In Danger: Kaiser-i-hind butterfly
Fifteen kilometers southeast of Kathmandu, Phulchowki mountain rises above the Kathmandu Valley. In the Godavari forests nestled at the base of Phulchowki live hill leopards, barking deer, jungle cats, and 300 species of butterflies, including the rare Kaiser-i-hind butterfly.
The large, brightly-colored Kaiser-i-hind is one of 557 insect species included in the World Conservation Union`s (IUCN) Red List of Threatened Species. It is estimated that more than 70% of all animal species on earth are insects, but fewer than 0.1% of these have been assessed for threatened status.
Kaiser-i-hind butterflies living in one of Nepal`s most biodiverse ecosystems are threatened by limestone-mining activities of Godavari Marble Industry. The quarries that feed the marble factory have destroyed the lower slopes of Phulchowki mountain, and the factory has polluted the district`s air and water.
E-LAW partners at the Forum for Protection of Public Interest (Pro Public) in Nepal have filed suit against the marble company to protect the forests from further degradation.
Pro Public`s efforts to defend Godavari began in 1989. On behalf of LEADERS, a local NGO, Pro Public lawyers presented a writ petition against Godavari Marble Industry, the Ministry of Industry, and others, calling for closure of the marble factory. In October, 1995, the Supreme Court of Nepal issued an important judgment holding that the right to life includes the right to a healthy environment, and that public interest environmental organizations, such as LEADERS, have the right to go to court.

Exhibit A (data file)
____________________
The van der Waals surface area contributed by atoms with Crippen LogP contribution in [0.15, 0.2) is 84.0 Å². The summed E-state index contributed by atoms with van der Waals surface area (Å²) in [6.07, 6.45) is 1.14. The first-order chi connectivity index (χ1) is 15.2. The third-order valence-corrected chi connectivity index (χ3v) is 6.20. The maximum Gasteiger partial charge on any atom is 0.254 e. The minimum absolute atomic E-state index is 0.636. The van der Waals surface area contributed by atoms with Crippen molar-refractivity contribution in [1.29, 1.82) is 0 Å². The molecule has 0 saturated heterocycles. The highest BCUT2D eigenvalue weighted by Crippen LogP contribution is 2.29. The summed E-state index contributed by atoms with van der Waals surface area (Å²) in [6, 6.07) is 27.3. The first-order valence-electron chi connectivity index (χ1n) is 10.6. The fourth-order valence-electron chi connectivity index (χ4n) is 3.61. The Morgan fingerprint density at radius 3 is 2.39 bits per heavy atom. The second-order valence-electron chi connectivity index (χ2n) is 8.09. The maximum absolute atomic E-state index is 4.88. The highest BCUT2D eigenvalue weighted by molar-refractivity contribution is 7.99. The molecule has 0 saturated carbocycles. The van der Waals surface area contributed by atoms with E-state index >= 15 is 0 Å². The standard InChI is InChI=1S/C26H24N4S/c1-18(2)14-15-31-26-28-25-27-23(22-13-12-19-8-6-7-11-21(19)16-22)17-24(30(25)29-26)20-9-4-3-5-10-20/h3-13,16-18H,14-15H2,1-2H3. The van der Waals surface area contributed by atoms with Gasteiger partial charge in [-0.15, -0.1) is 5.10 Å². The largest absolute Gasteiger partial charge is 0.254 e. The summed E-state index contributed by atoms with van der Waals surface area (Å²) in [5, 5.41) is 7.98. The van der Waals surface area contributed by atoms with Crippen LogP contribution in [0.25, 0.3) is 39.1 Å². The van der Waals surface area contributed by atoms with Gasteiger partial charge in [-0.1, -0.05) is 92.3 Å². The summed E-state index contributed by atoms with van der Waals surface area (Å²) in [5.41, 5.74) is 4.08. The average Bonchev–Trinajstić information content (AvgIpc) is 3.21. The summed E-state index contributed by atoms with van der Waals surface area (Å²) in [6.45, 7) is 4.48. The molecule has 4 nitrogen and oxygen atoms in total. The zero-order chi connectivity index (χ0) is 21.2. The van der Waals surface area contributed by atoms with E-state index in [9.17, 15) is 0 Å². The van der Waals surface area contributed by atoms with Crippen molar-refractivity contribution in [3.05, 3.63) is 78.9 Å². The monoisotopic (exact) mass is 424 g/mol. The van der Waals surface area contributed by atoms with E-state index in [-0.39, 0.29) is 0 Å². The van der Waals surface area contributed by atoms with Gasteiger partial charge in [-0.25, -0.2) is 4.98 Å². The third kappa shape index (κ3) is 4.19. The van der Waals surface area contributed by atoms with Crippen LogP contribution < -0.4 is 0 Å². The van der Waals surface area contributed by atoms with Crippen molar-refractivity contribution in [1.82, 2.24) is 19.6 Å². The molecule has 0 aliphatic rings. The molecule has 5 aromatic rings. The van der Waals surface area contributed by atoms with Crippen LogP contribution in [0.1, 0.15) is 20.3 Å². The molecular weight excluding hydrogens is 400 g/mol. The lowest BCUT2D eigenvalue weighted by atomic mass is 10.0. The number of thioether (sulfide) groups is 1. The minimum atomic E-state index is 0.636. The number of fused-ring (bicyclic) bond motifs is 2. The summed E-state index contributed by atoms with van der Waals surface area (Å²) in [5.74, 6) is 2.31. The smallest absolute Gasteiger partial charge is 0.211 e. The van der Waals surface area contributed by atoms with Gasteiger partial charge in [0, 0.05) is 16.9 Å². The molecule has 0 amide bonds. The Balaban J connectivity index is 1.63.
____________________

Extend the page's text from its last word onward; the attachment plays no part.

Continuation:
Despite this landmark ruling, the Supreme Court of Nepal did not order closure of the Godavari marble factory. Although the Court recognized that effective mitigation and corrective measures for environmental conservation had not been taken, this was not in clear violation of any Nepalese legislation. The Supreme Court issued advisory directives to the Ministry of Industry, Cabinet Secretariat, and others to enact legislation for the conservation of air, water, and the environment.
Earlier this year, the government of Nepal renewed the Godavari Marble Industry`s lease.
In April, 2002, Pro Public filed suit again, arguing that the decision to renew the lease violates Nepal`s new Environmental Protection Act as well as new Supreme Court directives to protect the ecologically-sensitive Godavari area.
Pro Public has called on the E-LAW network for information about the impacts of limestone mining. E-LAW U.S. scientists provided information on the environmental impacts of limestone mining in ecologically significant regions, including several case studies from India.
Advocates at Pro Public hope to convince the Court that the damage caused by the limestone quarrying exceeds the economic benefits. They hope the Godavari area will be designated a protected area so that its rich biodiversity can be enjoyed by generations to come.